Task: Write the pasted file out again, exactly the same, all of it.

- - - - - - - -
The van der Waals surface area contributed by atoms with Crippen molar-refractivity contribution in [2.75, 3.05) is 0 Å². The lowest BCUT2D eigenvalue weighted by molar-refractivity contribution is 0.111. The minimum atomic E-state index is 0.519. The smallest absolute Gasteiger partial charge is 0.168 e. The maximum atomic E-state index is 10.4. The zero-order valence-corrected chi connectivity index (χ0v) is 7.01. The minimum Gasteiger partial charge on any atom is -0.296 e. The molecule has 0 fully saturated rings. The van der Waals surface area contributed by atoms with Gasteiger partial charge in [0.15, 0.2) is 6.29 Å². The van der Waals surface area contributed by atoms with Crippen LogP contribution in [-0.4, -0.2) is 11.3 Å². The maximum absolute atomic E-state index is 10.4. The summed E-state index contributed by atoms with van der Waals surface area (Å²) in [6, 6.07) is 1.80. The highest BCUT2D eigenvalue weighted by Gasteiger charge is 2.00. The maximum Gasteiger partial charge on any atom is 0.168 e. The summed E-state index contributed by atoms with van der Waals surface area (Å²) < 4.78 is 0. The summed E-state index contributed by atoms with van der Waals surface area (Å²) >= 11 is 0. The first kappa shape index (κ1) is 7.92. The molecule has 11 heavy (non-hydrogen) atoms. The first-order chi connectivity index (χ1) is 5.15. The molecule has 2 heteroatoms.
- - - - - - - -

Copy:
The van der Waals surface area contributed by atoms with Crippen molar-refractivity contribution in [2.75, 3.05) is 0 Å². The lowest BCUT2D eigenvalue weighted by molar-refractivity contribution is 0.111. The minimum atomic E-state index is 0.519. The smallest absolute Gasteiger partial charge is 0.168 e. The maximum atomic E-state index is 10.4. The zero-order valence-corrected chi connectivity index (χ0v) is 7.01. The minimum Gasteiger partial charge on any atom is -0.296 e. The molecule has 0 fully saturated rings. The van der Waals surface area contributed by atoms with Gasteiger partial charge in [0.15, 0.2) is 6.29 Å². The van der Waals surface area contributed by atoms with Crippen LogP contribution in [-0.4, -0.2) is 11.3 Å². The maximum absolute atomic E-state index is 10.4. The summed E-state index contributed by atoms with van der Waals surface area (Å²) in [6, 6.07) is 1.80. The highest BCUT2D eigenvalue weighted by Gasteiger charge is 2.00. The maximum Gasteiger partial charge on any atom is 0.168 e. The summed E-state index contributed by atoms with van der Waals surface area (Å²) < 4.78 is 0. The summed E-state index contributed by atoms with van der Waals surface area (Å²) >= 11 is 0. The first kappa shape index (κ1) is 7.92. The molecule has 11 heavy (non-hydrogen) atoms. The first-order chi connectivity index (χ1) is 5.15. The molecule has 2 heteroatoms.